TAG begins phasing out paper in favor of Jeppesen e-charts

Aviation International News » July 2002
April 17, 2008, 11:44 AM

About 30 TAG Aviation pilots have made the switch from paper to electrons, replacing the Jeppesen approach chart binders in their business jet cockpits with small, lightweight Fujitsu touch-screen computers.

Larry Edeal, vice president of flight operations for TAG in San Francisco, said the charter and management company eventually plans to supply the handheld computers to most of its 359 pilots around the world. The shift away from paper by one of the world’s largest charter operators is a high-profile example of a growing trend toward handheld cockpit computers, aimed at eliminating weight and freeing space inside the airplane, while simultaneously saving money by doing away with expensive paper chart revisions.

Edeal explained that after evaluating a variety of handheld computers, TAG shied away from the commercial electronic flight bag (EFB) products on the market, such as the FlightGuide 3500 computer and Northstar’s CT-1000, which he said carry much higher price tags than off-the-shelf equipment. The Fujitsu Stylus LT P-600 pen tablet computer TAG settled on has a 600-MHz Pentium processor and 8.4-in. AMLCD color display. Including an external keyboard, CD-ROM drive and printer, said Edeal, each computer sells for less than $5,000 through TAG’s program partner, Flight Deck Resources of Dana Point, Calif., saving the company about $4,000 per computer over comparable EFB equipment.

Close to 30 pilots have gone through training and are now flying with the homegrown EFB. The onboard printer means crews aren’t entirely without paper, but Edeal made it clear the computer is meant to be used as the primary source during approach and the paper as a backup.

That assertion, however, seemed to fly in the face of what the FAA has told TAG.
“We have authority from the FAA to use the computers during approach,” Edeal explained. “Official policy is that crews are supposed to print the departure, arrival and alternate airports and use the printouts during approach, with the computer serving only as an emergency backup. In reality, we are urging our pilots to use the EFB in day-to-day operations, and keep the paper as a backup.”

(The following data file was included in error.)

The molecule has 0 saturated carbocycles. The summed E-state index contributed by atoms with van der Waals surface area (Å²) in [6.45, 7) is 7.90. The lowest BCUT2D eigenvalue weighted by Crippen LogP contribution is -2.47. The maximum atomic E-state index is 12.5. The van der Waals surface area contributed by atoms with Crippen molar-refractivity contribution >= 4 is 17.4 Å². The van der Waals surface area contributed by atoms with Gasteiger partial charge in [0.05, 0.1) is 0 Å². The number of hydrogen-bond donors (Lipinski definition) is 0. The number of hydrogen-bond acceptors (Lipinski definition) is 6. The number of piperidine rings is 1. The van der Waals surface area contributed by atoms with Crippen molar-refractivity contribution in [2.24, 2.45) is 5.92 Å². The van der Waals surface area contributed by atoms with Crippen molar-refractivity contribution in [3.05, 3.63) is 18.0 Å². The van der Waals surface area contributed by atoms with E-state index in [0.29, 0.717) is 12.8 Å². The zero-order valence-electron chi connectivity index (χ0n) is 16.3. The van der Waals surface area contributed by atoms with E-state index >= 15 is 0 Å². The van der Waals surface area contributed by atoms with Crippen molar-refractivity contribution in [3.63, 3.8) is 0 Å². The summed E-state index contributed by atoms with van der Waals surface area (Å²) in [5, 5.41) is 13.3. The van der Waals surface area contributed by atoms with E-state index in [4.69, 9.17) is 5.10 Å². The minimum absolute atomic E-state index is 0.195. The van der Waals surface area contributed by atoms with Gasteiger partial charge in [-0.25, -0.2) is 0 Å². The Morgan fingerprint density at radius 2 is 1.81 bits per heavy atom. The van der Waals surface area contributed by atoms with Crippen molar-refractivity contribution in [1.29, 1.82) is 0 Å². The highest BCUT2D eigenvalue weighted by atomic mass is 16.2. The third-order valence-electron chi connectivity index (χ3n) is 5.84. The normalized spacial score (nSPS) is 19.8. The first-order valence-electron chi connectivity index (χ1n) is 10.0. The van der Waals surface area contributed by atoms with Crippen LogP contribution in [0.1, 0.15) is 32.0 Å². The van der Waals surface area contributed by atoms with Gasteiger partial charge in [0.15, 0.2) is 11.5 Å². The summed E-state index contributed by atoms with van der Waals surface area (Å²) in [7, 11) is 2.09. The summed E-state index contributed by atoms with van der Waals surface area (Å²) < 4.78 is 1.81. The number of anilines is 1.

Edeal explained that TAG is advising pilots to use the EFBs so that they become familiar with their operation. Edeal said that while most pilots have expressed a willingness to fly with the display, there will invariably be crews who won’t even switch the computers on after they’ve printed the approach plates. That, he said, would be a mistake.

“It’s change. Everybody is comfortable with paper, and so it’s not surprising that there would be some resistance,” he said. “My retort to those who choose not to use the EFB, however, is that safety may be compromised if three months go by and it’s a dark and stormy night and the pilots find themselves in a situation where they must use the computer.”

If a crew needs to change its plans en route and head for another airport for which approach charts have not been printed, it is authorized to fly using only the EFB, Edeal noted. The onboard printer allows the pilots to get a paper chart, but if the printer is not set up, or if for some reason it is not operating, then the cockpit becomes truly paperless, and the pilots are “perfectly within the regulations,” he said.

TAG initially began a search for a suitable EFB about a year ago. The Swiss-based firm enlisted a team of pilots to evaluate several popular EFBs and make recommendations. Once the Fujitsu computer was determined to be the best, TAG started working with its local FAA POI in San Francisco, a process that took about eight months to complete. The result was a comprehensive training curriculum that is now leading to the gradual switch from bulky Jepp binders to Jeppesen FlightView CDs.

The EFBs are flying aboard GVs, GIVs and Challengers, with a Hawker 800 scheduled to make the switch next month. On average, the 2.5-lb computer replaces eight Jepp binders, for significant space and weight savings, said Edeal. The FAA required TAG to provide a standalone EFB platform, meaning one on which no other software has been installed. TAG also requires crews to carry a standard notebook computer loaded with JeppView to serve as the emergency backup to the EFB.

Edeal said more and more crews are requesting the EFBs, and that base managers have been recommending the paperless approach to management clients.
“Every day I get calls from our pilots wanting to learn more about the Fujitsu computer,” Edeal said.

Asked about the long-term prospects for EFBs in the cockpit, Edeal said he expects to see a shift away from paper in the next decade to more and more paperless applications. Beyond this, Edeal said he thinks approach and en route charts will be integrated with the FMS and displayed on large-format multifunction displays, similar to the PlaneView and EASy cockpits now being developed by Honeywell for Gulfstream and Dassault, respectively.

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